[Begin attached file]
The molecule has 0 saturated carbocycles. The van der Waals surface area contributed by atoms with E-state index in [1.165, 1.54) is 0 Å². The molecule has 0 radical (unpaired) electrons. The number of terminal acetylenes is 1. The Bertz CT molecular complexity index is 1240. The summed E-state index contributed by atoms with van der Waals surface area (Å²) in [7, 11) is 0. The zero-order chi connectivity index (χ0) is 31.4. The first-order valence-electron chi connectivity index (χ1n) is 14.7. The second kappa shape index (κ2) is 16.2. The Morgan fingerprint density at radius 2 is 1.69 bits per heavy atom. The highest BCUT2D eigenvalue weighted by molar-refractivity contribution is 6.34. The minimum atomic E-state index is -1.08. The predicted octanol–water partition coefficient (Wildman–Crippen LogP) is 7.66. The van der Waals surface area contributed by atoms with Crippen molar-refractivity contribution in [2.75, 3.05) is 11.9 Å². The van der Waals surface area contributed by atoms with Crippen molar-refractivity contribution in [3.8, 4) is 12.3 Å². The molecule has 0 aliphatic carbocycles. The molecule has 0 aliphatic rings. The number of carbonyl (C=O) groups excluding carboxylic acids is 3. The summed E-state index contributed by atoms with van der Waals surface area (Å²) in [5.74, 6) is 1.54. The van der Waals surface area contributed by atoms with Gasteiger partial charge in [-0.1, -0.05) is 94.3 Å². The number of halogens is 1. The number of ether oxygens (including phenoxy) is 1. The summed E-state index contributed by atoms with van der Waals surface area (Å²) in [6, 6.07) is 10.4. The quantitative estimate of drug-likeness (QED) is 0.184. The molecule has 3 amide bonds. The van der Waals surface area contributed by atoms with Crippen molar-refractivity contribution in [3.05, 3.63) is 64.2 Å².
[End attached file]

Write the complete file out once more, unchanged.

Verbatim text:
The molecule has 0 saturated carbocycles. The van der Waals surface area contributed by atoms with E-state index in [1.165, 1.54) is 0 Å². The molecule has 0 radical (unpaired) electrons. The number of terminal acetylenes is 1. The Bertz CT molecular complexity index is 1240. The summed E-state index contributed by atoms with van der Waals surface area (Å²) in [7, 11) is 0. The zero-order chi connectivity index (χ0) is 31.4. The first-order valence-electron chi connectivity index (χ1n) is 14.7. The second kappa shape index (κ2) is 16.2. The Morgan fingerprint density at radius 2 is 1.69 bits per heavy atom. The highest BCUT2D eigenvalue weighted by molar-refractivity contribution is 6.34. The minimum atomic E-state index is -1.08. The predicted octanol–water partition coefficient (Wildman–Crippen LogP) is 7.66. The van der Waals surface area contributed by atoms with Crippen molar-refractivity contribution in [2.75, 3.05) is 11.9 Å². The van der Waals surface area contributed by atoms with Crippen molar-refractivity contribution in [3.8, 4) is 12.3 Å². The molecule has 0 aliphatic carbocycles. The molecule has 0 aliphatic rings. The number of carbonyl (C=O) groups excluding carboxylic acids is 3. The summed E-state index contributed by atoms with van der Waals surface area (Å²) in [5.74, 6) is 1.54. The van der Waals surface area contributed by atoms with Gasteiger partial charge in [-0.1, -0.05) is 94.3 Å². The number of halogens is 1. The number of ether oxygens (including phenoxy) is 1. The summed E-state index contributed by atoms with van der Waals surface area (Å²) in [6, 6.07) is 10.4. The quantitative estimate of drug-likeness (QED) is 0.184. The molecule has 3 amide bonds. The van der Waals surface area contributed by atoms with Crippen molar-refractivity contribution in [3.05, 3.63) is 64.2 Å².